My research engages with China’s approach to international relations. In my investigations of Chinese foreign policymaking, I am particularly interested in the structures of the Chinese party-state and the political economy as well as how domestic debates shape China’s foreign relations. Another focus of my work is the impact of industrial and economic reforms in general and high technology in particular for Chinese foreign policy.
As a European, I have a particular interest in the implications of Chinese policies for Europe and EU relations with the People’s Republic. I am an active member of two pan-European research networks: the China in Europe Research Network (CHERN) and the European Think-tank Network on China (ETNC).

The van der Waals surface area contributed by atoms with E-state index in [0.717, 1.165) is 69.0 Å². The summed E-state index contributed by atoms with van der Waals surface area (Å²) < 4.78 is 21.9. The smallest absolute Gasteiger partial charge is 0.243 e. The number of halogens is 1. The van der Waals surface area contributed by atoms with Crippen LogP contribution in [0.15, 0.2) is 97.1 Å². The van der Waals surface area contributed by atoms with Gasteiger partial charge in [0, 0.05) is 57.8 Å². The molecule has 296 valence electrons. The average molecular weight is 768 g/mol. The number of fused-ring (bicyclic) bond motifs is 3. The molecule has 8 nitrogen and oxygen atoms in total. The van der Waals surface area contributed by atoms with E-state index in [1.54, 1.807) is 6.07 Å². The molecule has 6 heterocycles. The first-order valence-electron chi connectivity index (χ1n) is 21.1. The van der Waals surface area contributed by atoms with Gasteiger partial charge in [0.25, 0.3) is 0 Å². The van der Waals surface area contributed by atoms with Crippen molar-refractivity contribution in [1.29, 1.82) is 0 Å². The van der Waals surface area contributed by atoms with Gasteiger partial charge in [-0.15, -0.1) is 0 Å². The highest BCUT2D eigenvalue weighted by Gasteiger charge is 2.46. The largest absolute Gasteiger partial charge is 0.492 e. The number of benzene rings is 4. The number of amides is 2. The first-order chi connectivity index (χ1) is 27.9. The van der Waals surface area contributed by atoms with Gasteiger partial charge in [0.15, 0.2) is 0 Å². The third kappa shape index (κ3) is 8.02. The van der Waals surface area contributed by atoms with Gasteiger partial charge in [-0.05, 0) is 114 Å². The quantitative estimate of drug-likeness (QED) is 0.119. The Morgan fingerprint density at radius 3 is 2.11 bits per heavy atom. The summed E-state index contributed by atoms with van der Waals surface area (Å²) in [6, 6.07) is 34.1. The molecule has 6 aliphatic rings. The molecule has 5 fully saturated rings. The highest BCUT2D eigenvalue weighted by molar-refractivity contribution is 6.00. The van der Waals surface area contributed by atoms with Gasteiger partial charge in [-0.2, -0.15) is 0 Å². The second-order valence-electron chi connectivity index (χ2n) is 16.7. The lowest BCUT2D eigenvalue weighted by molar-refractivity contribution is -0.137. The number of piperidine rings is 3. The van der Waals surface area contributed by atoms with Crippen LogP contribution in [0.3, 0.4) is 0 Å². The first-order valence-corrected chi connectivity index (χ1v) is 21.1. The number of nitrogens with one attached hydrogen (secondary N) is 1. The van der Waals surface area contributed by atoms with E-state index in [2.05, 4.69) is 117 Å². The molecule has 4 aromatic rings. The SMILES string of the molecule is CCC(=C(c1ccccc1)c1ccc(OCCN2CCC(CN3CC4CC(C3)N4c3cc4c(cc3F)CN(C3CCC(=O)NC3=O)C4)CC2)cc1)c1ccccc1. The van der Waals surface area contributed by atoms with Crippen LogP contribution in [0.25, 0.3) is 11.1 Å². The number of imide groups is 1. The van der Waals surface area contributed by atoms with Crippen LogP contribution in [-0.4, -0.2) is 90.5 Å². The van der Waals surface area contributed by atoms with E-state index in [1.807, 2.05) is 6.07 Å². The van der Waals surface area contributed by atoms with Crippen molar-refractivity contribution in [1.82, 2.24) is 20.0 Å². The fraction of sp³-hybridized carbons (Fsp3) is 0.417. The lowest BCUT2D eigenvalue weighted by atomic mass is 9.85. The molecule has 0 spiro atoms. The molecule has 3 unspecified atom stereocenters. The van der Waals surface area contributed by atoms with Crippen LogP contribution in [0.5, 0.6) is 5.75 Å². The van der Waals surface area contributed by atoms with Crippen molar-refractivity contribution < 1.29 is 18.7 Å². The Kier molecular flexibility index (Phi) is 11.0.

Most of my analysis is policy-oriented. However, I continue to have an active interest in academic research as well.
In all of my projects, I adopt an anthropological approach, i.e. I aim to understand the dynamic processes of Chinese foreign affairs and its implications for Europe by following, talking to and investigating the institutions and people that shape policymaking. This includes conducting a multitude of ethnographic interviews and background talks.
Please find more information on my research projects here: